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Thread: What are the works of which you have the most performances?

  1. #31
    Senior Member CnC Bartok's Avatar
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    60+ Beethoven symphony cycles
    30+Mahler cycles
    25 Sibelius cycles
    25 Beethoven quartet cycles, 15 or so Sonata cycles
    25 Bartok quartet cycles
    30+ Bartok Concerto for Orchestra, Music for Strings, 22 Bluebeards
    Just under 20 each Brahms, Schumann, Bruckner cycles
    A couple fewer Martinů compared to Kiki!
    15 Asreals?

    Sad, innit?!

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  3. #32
    Senior Member Kiki's Avatar
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    22 Bluebreads? I‘m impressed! I have only one, and it’s on Laser Disc.

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  5. #33
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    Bartok wrote a Bluebread too? Boy, he really was on a roll....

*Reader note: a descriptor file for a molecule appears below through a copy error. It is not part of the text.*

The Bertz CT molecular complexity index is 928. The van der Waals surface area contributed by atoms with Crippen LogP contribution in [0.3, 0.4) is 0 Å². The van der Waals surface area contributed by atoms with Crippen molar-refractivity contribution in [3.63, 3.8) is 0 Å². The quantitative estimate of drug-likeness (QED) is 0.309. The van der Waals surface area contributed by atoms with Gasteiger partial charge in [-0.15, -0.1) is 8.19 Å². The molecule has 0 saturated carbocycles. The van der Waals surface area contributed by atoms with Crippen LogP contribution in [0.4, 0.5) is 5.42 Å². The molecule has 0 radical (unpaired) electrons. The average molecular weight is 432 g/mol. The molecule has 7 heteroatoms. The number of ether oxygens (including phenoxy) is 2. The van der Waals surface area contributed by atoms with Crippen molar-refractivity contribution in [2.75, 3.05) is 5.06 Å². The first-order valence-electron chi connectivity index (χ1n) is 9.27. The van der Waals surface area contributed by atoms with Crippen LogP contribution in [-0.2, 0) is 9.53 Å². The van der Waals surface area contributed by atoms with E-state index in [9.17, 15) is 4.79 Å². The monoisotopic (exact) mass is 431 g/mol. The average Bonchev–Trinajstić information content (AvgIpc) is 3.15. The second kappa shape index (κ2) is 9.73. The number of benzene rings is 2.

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  7. #34
    Senior Member joen_cph's Avatar
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    Quote Originally Posted by Animal the Drummer View Post
    Bartok wrote a Bluebread too? Boy, he really was on a roll....
    That was when he was in a bluesy mood, and hungry too.

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  9. #35
    Senior Member Kiki's Avatar
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    Not sure about him, but I definitely was.

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  11. #36
    Senior Member jegreenwood's Avatar
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    As we all know, Bartok was raised by a pro-Democratic family, and thus he was Blue Bred.

    (Please - just a joke)

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  13. #37
    Senior Member staxomega's Avatar
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    Quote Originally Posted by Josquin13 View Post